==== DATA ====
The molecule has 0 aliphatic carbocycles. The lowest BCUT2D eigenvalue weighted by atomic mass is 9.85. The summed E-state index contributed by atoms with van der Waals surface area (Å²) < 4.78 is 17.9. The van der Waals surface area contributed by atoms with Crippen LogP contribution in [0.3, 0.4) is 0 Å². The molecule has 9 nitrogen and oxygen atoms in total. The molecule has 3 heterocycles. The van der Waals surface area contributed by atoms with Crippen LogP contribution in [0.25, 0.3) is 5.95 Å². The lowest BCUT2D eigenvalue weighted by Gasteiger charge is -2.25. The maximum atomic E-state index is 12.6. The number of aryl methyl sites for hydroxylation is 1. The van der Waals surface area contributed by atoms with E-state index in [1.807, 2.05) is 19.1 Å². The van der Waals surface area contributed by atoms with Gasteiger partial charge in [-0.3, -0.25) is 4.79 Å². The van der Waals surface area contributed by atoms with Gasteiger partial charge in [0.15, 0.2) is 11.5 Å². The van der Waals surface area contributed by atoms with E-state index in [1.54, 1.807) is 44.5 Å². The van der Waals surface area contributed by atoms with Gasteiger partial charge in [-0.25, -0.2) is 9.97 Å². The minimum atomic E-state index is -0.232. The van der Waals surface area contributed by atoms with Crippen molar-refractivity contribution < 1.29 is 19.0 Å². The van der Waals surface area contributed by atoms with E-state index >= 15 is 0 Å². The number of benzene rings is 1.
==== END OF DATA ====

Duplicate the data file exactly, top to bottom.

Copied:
The molecule has 0 aliphatic carbocycles. The lowest BCUT2D eigenvalue weighted by atomic mass is 9.85. The summed E-state index contributed by atoms with van der Waals surface area (Å²) < 4.78 is 17.9. The van der Waals surface area contributed by atoms with Crippen LogP contribution in [0.3, 0.4) is 0 Å². The molecule has 9 nitrogen and oxygen atoms in total. The molecule has 3 heterocycles. The van der Waals surface area contributed by atoms with Crippen LogP contribution in [0.25, 0.3) is 5.95 Å². The lowest BCUT2D eigenvalue weighted by Gasteiger charge is -2.25. The maximum atomic E-state index is 12.6. The number of aryl methyl sites for hydroxylation is 1. The van der Waals surface area contributed by atoms with E-state index in [1.807, 2.05) is 19.1 Å². The van der Waals surface area contributed by atoms with Gasteiger partial charge in [-0.3, -0.25) is 4.79 Å². The van der Waals surface area contributed by atoms with Gasteiger partial charge in [0.15, 0.2) is 11.5 Å². The van der Waals surface area contributed by atoms with E-state index in [1.54, 1.807) is 44.5 Å². The van der Waals surface area contributed by atoms with Gasteiger partial charge in [-0.25, -0.2) is 9.97 Å². The minimum atomic E-state index is -0.232. The van der Waals surface area contributed by atoms with Crippen molar-refractivity contribution < 1.29 is 19.0 Å². The van der Waals surface area contributed by atoms with E-state index >= 15 is 0 Å². The number of benzene rings is 1.